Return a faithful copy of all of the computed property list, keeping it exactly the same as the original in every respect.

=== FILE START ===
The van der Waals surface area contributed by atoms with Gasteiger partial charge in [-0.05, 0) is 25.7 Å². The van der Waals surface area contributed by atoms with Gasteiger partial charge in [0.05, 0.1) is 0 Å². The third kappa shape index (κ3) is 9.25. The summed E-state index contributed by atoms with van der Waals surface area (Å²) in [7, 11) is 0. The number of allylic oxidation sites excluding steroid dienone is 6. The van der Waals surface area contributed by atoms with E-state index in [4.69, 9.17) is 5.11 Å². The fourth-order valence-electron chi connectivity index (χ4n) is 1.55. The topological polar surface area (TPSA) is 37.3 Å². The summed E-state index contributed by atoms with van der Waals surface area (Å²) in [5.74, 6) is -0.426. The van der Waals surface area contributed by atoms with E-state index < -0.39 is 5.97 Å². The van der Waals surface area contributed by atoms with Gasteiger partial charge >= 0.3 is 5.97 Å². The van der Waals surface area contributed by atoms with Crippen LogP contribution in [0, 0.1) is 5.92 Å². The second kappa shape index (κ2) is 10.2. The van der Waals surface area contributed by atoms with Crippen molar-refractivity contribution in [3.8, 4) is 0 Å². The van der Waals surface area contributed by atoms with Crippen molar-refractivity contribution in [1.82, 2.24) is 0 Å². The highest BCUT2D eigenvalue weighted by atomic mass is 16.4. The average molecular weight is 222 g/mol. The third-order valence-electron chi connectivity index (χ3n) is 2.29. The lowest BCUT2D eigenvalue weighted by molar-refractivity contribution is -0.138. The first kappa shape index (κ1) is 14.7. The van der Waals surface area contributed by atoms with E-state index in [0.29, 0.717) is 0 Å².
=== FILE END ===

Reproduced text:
The van der Waals surface area contributed by atoms with Gasteiger partial charge in [-0.05, 0) is 25.7 Å². The van der Waals surface area contributed by atoms with Gasteiger partial charge in [0.05, 0.1) is 0 Å². The third kappa shape index (κ3) is 9.25. The summed E-state index contributed by atoms with van der Waals surface area (Å²) in [7, 11) is 0. The number of allylic oxidation sites excluding steroid dienone is 6. The van der Waals surface area contributed by atoms with E-state index in [4.69, 9.17) is 5.11 Å². The fourth-order valence-electron chi connectivity index (χ4n) is 1.55. The topological polar surface area (TPSA) is 37.3 Å². The summed E-state index contributed by atoms with van der Waals surface area (Å²) in [5.74, 6) is -0.426. The van der Waals surface area contributed by atoms with E-state index < -0.39 is 5.97 Å². The van der Waals surface area contributed by atoms with Gasteiger partial charge >= 0.3 is 5.97 Å². The van der Waals surface area contributed by atoms with Crippen LogP contribution in [0, 0.1) is 5.92 Å². The second kappa shape index (κ2) is 10.2. The van der Waals surface area contributed by atoms with Crippen molar-refractivity contribution in [3.8, 4) is 0 Å². The van der Waals surface area contributed by atoms with Crippen molar-refractivity contribution in [1.82, 2.24) is 0 Å². The highest BCUT2D eigenvalue weighted by atomic mass is 16.4. The average molecular weight is 222 g/mol. The third-order valence-electron chi connectivity index (χ3n) is 2.29. The lowest BCUT2D eigenvalue weighted by molar-refractivity contribution is -0.138. The first kappa shape index (κ1) is 14.7. The van der Waals surface area contributed by atoms with E-state index in [0.29, 0.717) is 0 Å².